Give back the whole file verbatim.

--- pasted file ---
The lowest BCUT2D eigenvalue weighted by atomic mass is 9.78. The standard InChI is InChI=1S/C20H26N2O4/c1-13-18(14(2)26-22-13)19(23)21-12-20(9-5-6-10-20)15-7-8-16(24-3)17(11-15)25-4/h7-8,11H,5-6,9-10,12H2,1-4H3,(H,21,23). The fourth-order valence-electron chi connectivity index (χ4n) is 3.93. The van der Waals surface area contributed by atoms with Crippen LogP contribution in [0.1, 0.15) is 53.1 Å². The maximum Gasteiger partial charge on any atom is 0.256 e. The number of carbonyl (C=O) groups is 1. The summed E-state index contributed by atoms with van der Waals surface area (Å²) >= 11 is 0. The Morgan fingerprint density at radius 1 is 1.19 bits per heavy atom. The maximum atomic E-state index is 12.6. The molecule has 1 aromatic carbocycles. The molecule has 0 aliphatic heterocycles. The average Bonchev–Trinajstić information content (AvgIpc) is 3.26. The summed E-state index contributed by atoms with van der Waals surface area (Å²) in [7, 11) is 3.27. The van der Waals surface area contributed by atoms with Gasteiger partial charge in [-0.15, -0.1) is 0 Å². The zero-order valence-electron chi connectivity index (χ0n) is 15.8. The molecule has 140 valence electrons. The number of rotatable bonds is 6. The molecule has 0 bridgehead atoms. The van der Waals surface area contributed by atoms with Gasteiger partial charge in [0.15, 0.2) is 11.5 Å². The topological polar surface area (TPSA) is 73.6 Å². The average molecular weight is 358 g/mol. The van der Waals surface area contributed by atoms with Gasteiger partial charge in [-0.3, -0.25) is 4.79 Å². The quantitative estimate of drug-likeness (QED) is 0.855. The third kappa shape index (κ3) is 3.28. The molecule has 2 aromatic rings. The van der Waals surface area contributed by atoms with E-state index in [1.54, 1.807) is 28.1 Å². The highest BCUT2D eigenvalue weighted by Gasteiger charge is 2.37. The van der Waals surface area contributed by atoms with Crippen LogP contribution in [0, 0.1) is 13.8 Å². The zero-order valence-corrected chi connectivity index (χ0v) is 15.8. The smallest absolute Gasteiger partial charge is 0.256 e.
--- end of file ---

The lowest BCUT2D eigenvalue weighted by atomic mass is 9.78. The standard InChI is InChI=1S/C20H26N2O4/c1-13-18(14(2)26-22-13)19(23)21-12-20(9-5-6-10-20)15-7-8-16(24-3)17(11-15)25-4/h7-8,11H,5-6,9-10,12H2,1-4H3,(H,21,23). The fourth-order valence-electron chi connectivity index (χ4n) is 3.93. The van der Waals surface area contributed by atoms with Crippen LogP contribution in [0.1, 0.15) is 53.1 Å². The maximum Gasteiger partial charge on any atom is 0.256 e. The number of carbonyl (C=O) groups is 1. The summed E-state index contributed by atoms with van der Waals surface area (Å²) >= 11 is 0. The Morgan fingerprint density at radius 1 is 1.19 bits per heavy atom. The maximum atomic E-state index is 12.6. The molecule has 1 aromatic carbocycles. The molecule has 0 aliphatic heterocycles. The average Bonchev–Trinajstić information content (AvgIpc) is 3.26. The summed E-state index contributed by atoms with van der Waals surface area (Å²) in [7, 11) is 3.27. The van der Waals surface area contributed by atoms with Gasteiger partial charge in [-0.15, -0.1) is 0 Å². The zero-order valence-electron chi connectivity index (χ0n) is 15.8. The molecule has 140 valence electrons. The number of rotatable bonds is 6. The molecule has 0 bridgehead atoms. The van der Waals surface area contributed by atoms with Gasteiger partial charge in [0.15, 0.2) is 11.5 Å². The topological polar surface area (TPSA) is 73.6 Å². The average molecular weight is 358 g/mol. The van der Waals surface area contributed by atoms with Gasteiger partial charge in [-0.3, -0.25) is 4.79 Å². The quantitative estimate of drug-likeness (QED) is 0.855. The third kappa shape index (κ3) is 3.28. The molecule has 2 aromatic rings. The van der Waals surface area contributed by atoms with E-state index in [1.54, 1.807) is 28.1 Å². The highest BCUT2D eigenvalue weighted by Gasteiger charge is 2.37. The van der Waals surface area contributed by atoms with Crippen LogP contribution in [0, 0.1) is 13.8 Å². The zero-order valence-corrected chi connectivity index (χ0v) is 15.8. The smallest absolute Gasteiger partial charge is 0.256 e.